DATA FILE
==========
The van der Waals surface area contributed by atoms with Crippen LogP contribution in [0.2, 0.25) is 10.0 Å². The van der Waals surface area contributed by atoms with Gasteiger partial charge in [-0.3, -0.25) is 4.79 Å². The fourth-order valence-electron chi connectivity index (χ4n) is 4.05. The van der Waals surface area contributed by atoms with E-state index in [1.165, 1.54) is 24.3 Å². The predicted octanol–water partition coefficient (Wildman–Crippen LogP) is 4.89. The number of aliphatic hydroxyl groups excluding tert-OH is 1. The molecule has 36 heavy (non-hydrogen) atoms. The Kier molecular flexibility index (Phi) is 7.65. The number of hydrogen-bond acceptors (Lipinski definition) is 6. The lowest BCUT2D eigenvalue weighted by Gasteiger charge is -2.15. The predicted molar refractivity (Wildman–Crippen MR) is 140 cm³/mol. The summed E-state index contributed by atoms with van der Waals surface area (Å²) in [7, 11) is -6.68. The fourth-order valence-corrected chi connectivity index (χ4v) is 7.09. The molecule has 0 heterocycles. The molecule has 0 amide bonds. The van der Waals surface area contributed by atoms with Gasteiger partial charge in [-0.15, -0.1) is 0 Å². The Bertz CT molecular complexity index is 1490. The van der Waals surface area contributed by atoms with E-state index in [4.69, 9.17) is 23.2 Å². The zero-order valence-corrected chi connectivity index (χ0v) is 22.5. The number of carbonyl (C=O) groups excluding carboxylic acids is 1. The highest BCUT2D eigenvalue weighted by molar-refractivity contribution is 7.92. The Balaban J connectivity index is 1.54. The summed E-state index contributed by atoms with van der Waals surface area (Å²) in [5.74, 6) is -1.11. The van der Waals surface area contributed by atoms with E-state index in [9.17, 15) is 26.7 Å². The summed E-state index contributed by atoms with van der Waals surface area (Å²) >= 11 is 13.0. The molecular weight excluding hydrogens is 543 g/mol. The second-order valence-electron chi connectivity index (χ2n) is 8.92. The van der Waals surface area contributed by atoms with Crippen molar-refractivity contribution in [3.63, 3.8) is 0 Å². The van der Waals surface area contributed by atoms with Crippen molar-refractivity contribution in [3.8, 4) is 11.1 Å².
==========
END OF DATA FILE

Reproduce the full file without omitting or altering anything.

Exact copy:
The van der Waals surface area contributed by atoms with Crippen LogP contribution in [0.2, 0.25) is 10.0 Å². The van der Waals surface area contributed by atoms with Gasteiger partial charge in [-0.3, -0.25) is 4.79 Å². The fourth-order valence-electron chi connectivity index (χ4n) is 4.05. The van der Waals surface area contributed by atoms with E-state index in [1.165, 1.54) is 24.3 Å². The predicted octanol–water partition coefficient (Wildman–Crippen LogP) is 4.89. The number of aliphatic hydroxyl groups excluding tert-OH is 1. The molecule has 36 heavy (non-hydrogen) atoms. The Kier molecular flexibility index (Phi) is 7.65. The number of hydrogen-bond acceptors (Lipinski definition) is 6. The lowest BCUT2D eigenvalue weighted by Gasteiger charge is -2.15. The predicted molar refractivity (Wildman–Crippen MR) is 140 cm³/mol. The summed E-state index contributed by atoms with van der Waals surface area (Å²) in [7, 11) is -6.68. The fourth-order valence-corrected chi connectivity index (χ4v) is 7.09. The molecule has 0 heterocycles. The molecule has 0 amide bonds. The van der Waals surface area contributed by atoms with Gasteiger partial charge in [-0.15, -0.1) is 0 Å². The Bertz CT molecular complexity index is 1490. The van der Waals surface area contributed by atoms with E-state index in [4.69, 9.17) is 23.2 Å². The zero-order valence-corrected chi connectivity index (χ0v) is 22.5. The number of carbonyl (C=O) groups excluding carboxylic acids is 1. The highest BCUT2D eigenvalue weighted by molar-refractivity contribution is 7.92. The Balaban J connectivity index is 1.54. The summed E-state index contributed by atoms with van der Waals surface area (Å²) in [5.74, 6) is -1.11. The van der Waals surface area contributed by atoms with E-state index in [9.17, 15) is 26.7 Å². The summed E-state index contributed by atoms with van der Waals surface area (Å²) >= 11 is 13.0. The molecular weight excluding hydrogens is 543 g/mol. The second-order valence-electron chi connectivity index (χ2n) is 8.92. The van der Waals surface area contributed by atoms with Crippen molar-refractivity contribution in [3.63, 3.8) is 0 Å². The van der Waals surface area contributed by atoms with Crippen molar-refractivity contribution in [3.8, 4) is 11.1 Å².